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CCE staff and partner reflections on our collaborative work to create schools where learning is engaging and rewarding, and every student is set up for success.

Crucial Conversations on Educational Equity

The job of any leader is to make sure that the conversations that have to happen happen.” —Christine Chamberlain, Curriculum Coordinator (ret.), Maine

CCE’s District and School Design (DSD) practice area convened recently to discuss strategies on having crucial conversations about race and equity. With educational equity at the core of our work and race at the center of our daily news, we questioned how best to talk about race and equity with our partner schools, district, and educators.

Each of the DSD programs highlights equity in their work. The Los Angeles New Administrator’s Program (LANALP) recruits, selects and trains new administrators to have a focus on creating equitable schools and highlights moral courage as a key attribute of an urban administrator. The Los Angeles Urban Teacher Residency Program (LAUTR-TI) also recruits, selects, and trains teacher residents who are going to be a stand for equity in their classrooms. The Massachusetts Personalized Learning Network (MA PLN) has centered its training on equity, and has prioritized partnering with districts and schools that have demonstrated attention to cultural relevance and attention to equity.

Nevertheless, just as it is everywhere in America, the conversation around race and equity at CCE is a difficult one, and often emotionally charged. This hasn’t stopped us from trying to navigate this fraught discussion. We refuse to shy away from it. For CCE the conversation around race and equity is non-negotiable. It is a “crucial conversation.”

A Crucial Conversation, as defined by Patterson, Grenny, McMillan, & Switzler in their book Crucial Conversations: Tools for Talking When Stakes Are High (2012) is a conversation where three elements are present: opposing opinions, strong emotions, and high stakes. I cannot think of higher stakes than the quality of education of all of our children. When having a crucial conversation, the goal is not to lecture on race and equity, but to have an open dialogue with our educators. To do this it is important to create a safe environment and to develop shared meaning. The first step is to analyze our own goals in having the conversation and to reflect on whether we are in the conversation to learn, find the truth, get results or to strengthen the relationship, or have unproductive goals of being right, winning, looking good, punishing, or avoiding conflict.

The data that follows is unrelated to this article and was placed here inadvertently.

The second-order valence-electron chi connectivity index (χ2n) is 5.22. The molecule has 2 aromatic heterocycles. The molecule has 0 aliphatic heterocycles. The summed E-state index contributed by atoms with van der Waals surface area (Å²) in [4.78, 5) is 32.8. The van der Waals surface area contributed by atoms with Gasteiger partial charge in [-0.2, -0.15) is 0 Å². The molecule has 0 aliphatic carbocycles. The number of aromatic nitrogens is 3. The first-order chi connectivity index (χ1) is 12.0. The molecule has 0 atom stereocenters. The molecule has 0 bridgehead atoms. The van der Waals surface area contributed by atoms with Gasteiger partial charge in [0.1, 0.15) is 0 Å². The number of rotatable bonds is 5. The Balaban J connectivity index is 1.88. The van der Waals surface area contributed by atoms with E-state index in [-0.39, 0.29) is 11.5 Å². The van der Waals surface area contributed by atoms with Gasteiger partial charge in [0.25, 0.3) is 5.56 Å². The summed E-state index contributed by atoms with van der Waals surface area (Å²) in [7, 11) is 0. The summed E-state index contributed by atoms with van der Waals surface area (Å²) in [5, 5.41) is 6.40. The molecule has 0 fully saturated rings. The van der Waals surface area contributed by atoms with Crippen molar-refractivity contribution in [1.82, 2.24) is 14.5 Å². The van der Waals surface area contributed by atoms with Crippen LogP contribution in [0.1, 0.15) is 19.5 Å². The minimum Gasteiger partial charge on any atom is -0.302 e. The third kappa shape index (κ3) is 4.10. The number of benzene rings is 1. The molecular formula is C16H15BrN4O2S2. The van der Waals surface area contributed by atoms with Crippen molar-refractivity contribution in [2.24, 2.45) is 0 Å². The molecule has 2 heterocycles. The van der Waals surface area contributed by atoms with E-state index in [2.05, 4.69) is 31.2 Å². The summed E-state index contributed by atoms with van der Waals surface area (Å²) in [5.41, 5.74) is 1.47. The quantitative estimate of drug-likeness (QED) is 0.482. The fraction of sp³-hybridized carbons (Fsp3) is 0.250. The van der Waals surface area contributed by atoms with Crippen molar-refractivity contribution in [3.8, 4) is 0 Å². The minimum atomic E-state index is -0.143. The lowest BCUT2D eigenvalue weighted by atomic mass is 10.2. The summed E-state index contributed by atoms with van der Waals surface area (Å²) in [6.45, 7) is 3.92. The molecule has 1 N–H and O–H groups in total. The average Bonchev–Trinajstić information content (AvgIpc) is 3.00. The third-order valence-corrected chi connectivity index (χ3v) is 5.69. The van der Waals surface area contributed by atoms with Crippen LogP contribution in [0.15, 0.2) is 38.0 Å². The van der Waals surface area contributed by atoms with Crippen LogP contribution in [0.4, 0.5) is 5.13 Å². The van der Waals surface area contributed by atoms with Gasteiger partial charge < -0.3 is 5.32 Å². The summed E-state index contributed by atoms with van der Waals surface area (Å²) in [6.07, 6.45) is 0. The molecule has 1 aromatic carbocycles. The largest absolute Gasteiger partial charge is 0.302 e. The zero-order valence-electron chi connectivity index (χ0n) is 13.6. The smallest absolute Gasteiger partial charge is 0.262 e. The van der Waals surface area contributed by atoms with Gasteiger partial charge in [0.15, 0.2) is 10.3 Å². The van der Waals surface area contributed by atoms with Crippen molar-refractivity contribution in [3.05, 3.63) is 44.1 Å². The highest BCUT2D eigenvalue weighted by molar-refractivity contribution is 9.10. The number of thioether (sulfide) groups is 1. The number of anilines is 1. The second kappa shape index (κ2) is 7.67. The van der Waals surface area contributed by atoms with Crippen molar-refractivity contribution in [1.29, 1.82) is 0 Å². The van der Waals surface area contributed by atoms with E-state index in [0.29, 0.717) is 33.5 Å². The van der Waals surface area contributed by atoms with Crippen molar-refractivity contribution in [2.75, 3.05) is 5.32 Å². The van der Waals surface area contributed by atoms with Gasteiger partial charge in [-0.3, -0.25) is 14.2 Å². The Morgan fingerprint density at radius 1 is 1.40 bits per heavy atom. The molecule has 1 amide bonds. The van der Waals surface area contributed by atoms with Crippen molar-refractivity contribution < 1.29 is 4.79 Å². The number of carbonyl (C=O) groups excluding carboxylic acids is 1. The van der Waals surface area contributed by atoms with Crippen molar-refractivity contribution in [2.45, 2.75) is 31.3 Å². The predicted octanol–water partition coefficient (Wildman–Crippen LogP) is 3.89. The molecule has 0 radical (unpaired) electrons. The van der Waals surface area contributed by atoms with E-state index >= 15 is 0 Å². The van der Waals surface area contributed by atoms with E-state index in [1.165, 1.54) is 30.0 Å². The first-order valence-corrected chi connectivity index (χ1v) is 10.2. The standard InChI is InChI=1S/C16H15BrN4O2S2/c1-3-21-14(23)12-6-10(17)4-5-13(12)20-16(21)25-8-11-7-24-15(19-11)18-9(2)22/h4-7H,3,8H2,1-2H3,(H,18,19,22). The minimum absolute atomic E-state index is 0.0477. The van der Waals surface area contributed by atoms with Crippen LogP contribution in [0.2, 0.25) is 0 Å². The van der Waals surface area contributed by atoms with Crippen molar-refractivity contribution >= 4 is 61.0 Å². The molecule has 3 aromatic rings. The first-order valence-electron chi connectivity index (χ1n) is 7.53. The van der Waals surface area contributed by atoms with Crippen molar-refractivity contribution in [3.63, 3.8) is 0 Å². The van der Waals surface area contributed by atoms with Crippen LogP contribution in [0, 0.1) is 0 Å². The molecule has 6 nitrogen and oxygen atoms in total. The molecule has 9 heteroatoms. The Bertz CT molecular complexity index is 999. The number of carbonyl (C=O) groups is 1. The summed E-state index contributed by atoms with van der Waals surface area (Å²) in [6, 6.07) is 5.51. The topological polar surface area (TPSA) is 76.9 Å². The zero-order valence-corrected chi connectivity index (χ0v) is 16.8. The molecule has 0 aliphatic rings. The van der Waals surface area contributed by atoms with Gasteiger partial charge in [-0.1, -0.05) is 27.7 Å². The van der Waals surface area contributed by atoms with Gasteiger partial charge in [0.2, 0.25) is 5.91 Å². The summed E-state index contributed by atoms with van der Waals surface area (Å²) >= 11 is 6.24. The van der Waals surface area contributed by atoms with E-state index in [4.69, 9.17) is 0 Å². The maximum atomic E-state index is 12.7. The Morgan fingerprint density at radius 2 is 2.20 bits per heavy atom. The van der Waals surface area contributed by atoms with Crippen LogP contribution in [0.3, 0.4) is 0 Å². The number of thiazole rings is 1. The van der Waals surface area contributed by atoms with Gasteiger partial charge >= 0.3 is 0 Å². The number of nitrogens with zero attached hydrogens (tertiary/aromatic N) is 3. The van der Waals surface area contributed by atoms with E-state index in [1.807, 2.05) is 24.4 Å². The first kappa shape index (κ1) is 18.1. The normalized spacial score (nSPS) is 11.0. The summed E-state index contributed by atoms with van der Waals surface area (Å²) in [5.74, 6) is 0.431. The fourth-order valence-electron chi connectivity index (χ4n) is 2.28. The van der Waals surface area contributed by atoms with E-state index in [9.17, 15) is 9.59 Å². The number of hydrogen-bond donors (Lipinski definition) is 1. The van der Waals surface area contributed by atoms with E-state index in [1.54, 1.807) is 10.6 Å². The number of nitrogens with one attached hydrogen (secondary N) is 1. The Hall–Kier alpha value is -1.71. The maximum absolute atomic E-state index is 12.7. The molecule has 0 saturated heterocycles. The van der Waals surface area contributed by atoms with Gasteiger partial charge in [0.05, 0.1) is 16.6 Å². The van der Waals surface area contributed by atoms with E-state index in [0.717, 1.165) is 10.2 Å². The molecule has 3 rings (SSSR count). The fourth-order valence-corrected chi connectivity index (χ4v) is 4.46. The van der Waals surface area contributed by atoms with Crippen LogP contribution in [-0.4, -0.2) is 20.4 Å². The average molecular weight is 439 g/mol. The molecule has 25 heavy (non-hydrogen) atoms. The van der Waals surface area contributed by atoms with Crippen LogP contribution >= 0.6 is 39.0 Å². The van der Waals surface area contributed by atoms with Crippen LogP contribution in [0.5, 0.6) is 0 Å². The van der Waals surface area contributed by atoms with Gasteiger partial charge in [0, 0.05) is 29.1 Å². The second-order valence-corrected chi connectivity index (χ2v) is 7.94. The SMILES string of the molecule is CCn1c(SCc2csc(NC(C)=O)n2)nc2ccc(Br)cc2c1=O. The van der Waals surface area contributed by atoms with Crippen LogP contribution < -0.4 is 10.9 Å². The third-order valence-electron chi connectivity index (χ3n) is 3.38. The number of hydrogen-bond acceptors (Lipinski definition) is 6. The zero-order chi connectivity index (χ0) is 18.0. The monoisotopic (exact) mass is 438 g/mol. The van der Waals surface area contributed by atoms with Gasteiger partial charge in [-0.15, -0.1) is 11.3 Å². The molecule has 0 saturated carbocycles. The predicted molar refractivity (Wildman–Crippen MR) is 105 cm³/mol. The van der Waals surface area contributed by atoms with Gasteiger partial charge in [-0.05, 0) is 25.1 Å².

To have a productive crucial conversation, it is important to ask two key questions: What do you want and what do you act like you want? Behaviors can set the tone for these important conversations. Silent behaviors such as masking, avoiding, or withdrawing, can be just as unproductive as overt behaviors such as controlling, labeling, or attacking. If there is a lack of mutual purpose, there can be a lack of clarity and/or mistrust over motives. If there is a lack of mutual respect, there can be a sense that the other’s opinion is not valued. Patterson, Grenny, McMillan, & Switzler outlined 3 techniques for rebuilding trust in a crucial conversation:

  1. If you are at fault, apologize.
  2. If your intentions have been misunderstood, contrast or clarify what you are talking about and what you are not talking about.
  3. When there are conflicting goals, work to find a mutual purpose by exploring your purpose beneath the stated goal or seeking creative solutions to satisfy both sides.

Active listening is key to a successful crucial conversation. Active listening skills include using positive body language, minimizing interruptions, asking probing questions, paraphrasing to check for understanding, and responding to both content and emotion. When in dialogue, it is important to be specific and not to water down the facts, to be honest and respectful, to discuss what is recent and relevant, watch for signals that the other person feels unsafe, and take appropriate action by employing active listening skills

Our DSD group explored and practiced the strategy for having a crucial conversation known as STATE:

S - Share your Facts

T - Tell Your Story

A - Ask for Their View

T- Talk Tentatively

E - Encourage Testing

CCE is committed to transforming schools to ensure all students succeed. With so much at stake to prepare every student to achieve academically, it is time to not avoid conversations on race and equity, but to learn strategies to better equip us to have these crucial conversations.